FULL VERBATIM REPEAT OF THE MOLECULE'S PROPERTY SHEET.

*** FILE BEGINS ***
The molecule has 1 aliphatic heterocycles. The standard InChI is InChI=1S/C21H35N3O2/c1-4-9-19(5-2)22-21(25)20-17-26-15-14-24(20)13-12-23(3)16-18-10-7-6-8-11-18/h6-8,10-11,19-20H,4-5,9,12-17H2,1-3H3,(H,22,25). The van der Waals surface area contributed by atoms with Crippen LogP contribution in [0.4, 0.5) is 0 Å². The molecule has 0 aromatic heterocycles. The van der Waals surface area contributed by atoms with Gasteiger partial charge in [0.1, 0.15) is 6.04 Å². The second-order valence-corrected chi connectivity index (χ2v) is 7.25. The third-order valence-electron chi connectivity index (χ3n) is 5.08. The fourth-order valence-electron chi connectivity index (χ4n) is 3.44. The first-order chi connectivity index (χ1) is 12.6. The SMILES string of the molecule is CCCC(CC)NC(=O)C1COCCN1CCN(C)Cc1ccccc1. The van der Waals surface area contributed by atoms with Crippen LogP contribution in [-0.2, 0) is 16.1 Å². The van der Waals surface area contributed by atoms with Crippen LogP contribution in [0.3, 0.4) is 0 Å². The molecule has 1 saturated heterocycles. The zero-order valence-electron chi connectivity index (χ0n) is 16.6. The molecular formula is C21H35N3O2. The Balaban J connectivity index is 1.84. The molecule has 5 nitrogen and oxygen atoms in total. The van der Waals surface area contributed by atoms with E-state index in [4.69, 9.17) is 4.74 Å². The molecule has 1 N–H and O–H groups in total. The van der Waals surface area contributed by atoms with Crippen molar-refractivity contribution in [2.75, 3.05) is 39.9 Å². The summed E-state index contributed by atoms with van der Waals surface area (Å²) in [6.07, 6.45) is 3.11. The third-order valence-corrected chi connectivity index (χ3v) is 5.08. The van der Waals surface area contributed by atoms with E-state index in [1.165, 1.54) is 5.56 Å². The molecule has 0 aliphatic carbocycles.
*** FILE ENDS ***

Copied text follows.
The molecule has 1 aliphatic heterocycles. The standard InChI is InChI=1S/C21H35N3O2/c1-4-9-19(5-2)22-21(25)20-17-26-15-14-24(20)13-12-23(3)16-18-10-7-6-8-11-18/h6-8,10-11,19-20H,4-5,9,12-17H2,1-3H3,(H,22,25). The van der Waals surface area contributed by atoms with Crippen LogP contribution in [0.4, 0.5) is 0 Å². The molecule has 0 aromatic heterocycles. The van der Waals surface area contributed by atoms with Gasteiger partial charge in [0.1, 0.15) is 6.04 Å². The second-order valence-corrected chi connectivity index (χ2v) is 7.25. The third-order valence-electron chi connectivity index (χ3n) is 5.08. The fourth-order valence-electron chi connectivity index (χ4n) is 3.44. The first-order chi connectivity index (χ1) is 12.6. The SMILES string of the molecule is CCCC(CC)NC(=O)C1COCCN1CCN(C)Cc1ccccc1. The van der Waals surface area contributed by atoms with Crippen LogP contribution in [-0.2, 0) is 16.1 Å². The van der Waals surface area contributed by atoms with Crippen LogP contribution in [0.3, 0.4) is 0 Å². The molecule has 1 saturated heterocycles. The zero-order valence-electron chi connectivity index (χ0n) is 16.6. The molecular formula is C21H35N3O2. The Balaban J connectivity index is 1.84. The molecule has 5 nitrogen and oxygen atoms in total. The van der Waals surface area contributed by atoms with E-state index in [4.69, 9.17) is 4.74 Å². The molecule has 1 N–H and O–H groups in total. The van der Waals surface area contributed by atoms with Crippen molar-refractivity contribution in [2.75, 3.05) is 39.9 Å². The summed E-state index contributed by atoms with van der Waals surface area (Å²) in [6.07, 6.45) is 3.11. The third-order valence-corrected chi connectivity index (χ3v) is 5.08. The van der Waals surface area contributed by atoms with E-state index in [1.165, 1.54) is 5.56 Å². The molecule has 0 aliphatic carbocycles.